New presentation of the Lion Man by the design office BOK + Gärtner
Design studio BOK + Gärtner from Münster awarded the contract for the new presentation of the Lion Man in the Museum Ulm
After a Europe-wide tendering procedure, the Museum Ulm is pleased to have won BOK + Gärtner, a young and dynamic design office, for the new presentation of the Lion Man and the redesign of the archaeological collection.
A total of 17 design offices from Germany, Austria and Switzerland took part in the open competition. Five of them were then invited to submit their entries in a second round, three of which were then allowed to present their concepts and designs to the Museum Ulm.
BOK + Gärtner convinced the jury with its design concept, which impressively emphasises the architecture of the future exhibition rooms and innovatively and creatively stages the Lion Man as the highlight of the archaeological collection presentation. The young dynamic team from Münster, which has already realised special exhibitions in renowned museums such as the Historisches Museum Berlin and the Felix-Nussbaum-Haus in Osnabrück, among others, also convinced with its personal presentation and special passion for the project.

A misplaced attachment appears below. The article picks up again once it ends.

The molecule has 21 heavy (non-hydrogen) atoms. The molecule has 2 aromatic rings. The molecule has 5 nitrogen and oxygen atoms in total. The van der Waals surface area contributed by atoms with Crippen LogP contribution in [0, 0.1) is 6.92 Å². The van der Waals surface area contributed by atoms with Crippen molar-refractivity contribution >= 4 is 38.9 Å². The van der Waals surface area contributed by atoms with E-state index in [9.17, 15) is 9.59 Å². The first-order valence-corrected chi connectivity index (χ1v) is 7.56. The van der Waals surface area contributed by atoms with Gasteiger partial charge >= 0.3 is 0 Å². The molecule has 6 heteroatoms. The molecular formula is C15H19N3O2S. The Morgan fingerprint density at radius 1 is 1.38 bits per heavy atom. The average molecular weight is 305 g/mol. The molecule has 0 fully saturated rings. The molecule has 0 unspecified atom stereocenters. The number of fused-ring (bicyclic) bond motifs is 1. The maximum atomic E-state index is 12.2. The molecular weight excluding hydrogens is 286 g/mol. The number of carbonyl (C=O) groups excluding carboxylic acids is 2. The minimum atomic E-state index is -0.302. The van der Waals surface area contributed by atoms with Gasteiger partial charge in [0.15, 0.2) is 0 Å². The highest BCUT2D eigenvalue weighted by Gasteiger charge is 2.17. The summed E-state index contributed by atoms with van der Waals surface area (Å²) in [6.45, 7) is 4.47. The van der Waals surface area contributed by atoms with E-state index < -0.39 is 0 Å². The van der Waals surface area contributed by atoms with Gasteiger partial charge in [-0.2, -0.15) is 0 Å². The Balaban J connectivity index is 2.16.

Together with the Museum Ulm, the Archaeological Collection will be fundamentally renovated over the next two years. Not only will the 40,000-year-old Lion Man, one of the oldest works of art in the world and part of the UNESCO World Heritage Site “Caves and Ice Age Art of the Swabian Alb” since 2017, increasingly take centre stage. Other important topics and aspects will also be clearly highlighted in the new archaeological collection presentation, in particular finds and artefacts from the Middle Stone Age and Neolithic period. In addition, an archaeological window into the prehistoric epochs of the city of Ulm, which was of great regional importance especially in the Early and High Middle Ages, will also be reopened.
The new conception of the Archaeological Collection on the UNESCO World Heritage Site “Caves and Ice Age Art of the Swabian Alb” in the Museum Ulm is part of the funding programme “Investments for National Cultural Institutions in Germany” (INK) “ of the Federal Government.